Canada’s housing market is “relatively insulated” from a US-style crash and Canadians might simply need to get used to high home prices, according to the chief economist at Chartered Professional Accountants (CPA). In his report The real story behind housing and household debt in Canada: Is a crisis really looming?, economist Francis Fong examined the risks and vulnerabilities of the Canadian housing market and whether the widespread rise in household debt combined with sky-high home prices meant that the often-predicted price crash was imminent.
Fong compared the characteristics of the Canadian housing market with those that caused the US subprime crisis of 2008. He found that “Canada does not share the credit quality issues that plagued the US housing boom-bust cycle, such as the prevalence of subprime mortgages… Most critically, Canada’s housing market has not been driven by growth in low credit quality mortgages, despite the impression given by rapid price gains… In contrast, [Canadian] credit quality has actually improved alongside the growth in home prices.”
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Fong cited Equifax data that found the proportion of homebuyers with “very good” or “excellent” credit scored increased from 81.5 per cent in 2013 to 84 per cent in 2017. Among first-time homebuyers, the improvement was even more marked, rising between 2013 and 2017 from 79.4 per cent to 82.4 per cent. Fong said, “This suggests that home price gains are being driven by those who can actually afford such prices.” Fong also pointed out that 82 per cent of Canadian mortgages are uninsured, which means that the buyer had at least a 20 per cent down payment. He added, “The risk is further lessened by a much higher concentration of mortgage activity in Canada among fewer financial institutions and the way those institutions use securitized mortgages.”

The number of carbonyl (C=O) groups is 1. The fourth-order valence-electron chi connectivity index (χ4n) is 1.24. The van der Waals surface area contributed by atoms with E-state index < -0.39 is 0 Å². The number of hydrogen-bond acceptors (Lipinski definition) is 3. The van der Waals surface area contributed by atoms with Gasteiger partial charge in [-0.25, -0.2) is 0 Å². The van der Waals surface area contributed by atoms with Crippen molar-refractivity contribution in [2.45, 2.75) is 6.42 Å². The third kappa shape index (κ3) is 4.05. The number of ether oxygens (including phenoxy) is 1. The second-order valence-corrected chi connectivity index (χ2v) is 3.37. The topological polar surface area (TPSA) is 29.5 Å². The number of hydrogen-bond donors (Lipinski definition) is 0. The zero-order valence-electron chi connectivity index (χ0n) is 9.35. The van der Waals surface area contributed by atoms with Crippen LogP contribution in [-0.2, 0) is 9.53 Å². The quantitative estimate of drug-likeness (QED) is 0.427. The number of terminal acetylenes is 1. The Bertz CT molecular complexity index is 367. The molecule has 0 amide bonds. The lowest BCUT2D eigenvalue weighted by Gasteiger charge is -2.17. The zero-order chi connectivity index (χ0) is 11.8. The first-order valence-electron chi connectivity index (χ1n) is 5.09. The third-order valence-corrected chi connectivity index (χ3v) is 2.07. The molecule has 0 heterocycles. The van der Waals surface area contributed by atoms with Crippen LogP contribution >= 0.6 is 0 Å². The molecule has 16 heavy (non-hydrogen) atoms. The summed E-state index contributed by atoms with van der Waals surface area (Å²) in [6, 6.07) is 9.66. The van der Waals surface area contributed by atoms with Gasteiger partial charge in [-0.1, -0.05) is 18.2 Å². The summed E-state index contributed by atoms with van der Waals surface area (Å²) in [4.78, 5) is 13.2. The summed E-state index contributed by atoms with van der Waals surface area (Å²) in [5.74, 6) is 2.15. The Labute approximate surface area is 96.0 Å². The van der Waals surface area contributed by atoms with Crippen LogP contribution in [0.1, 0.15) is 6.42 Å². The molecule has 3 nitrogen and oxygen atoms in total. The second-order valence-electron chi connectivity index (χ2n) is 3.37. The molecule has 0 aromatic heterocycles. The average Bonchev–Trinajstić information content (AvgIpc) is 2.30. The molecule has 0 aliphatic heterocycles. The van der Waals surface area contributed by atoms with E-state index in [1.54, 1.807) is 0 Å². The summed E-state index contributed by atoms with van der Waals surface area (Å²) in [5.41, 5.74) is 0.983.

However, Fong stressed that there were still some risks to the Canadian housing market. He wrote, “A growing share of the mortgage market is made up of less-regulated financial institutions beyond the big banks. In addition, recent data show that nearly a quarter of new borrowers hold debt exceeding 450 per cent of their income – a level far beyond the 170 per cent debt-to-income ratio at the national level that is normally quoted – making them significantly more vulnerable to the current rising interest rate environment.”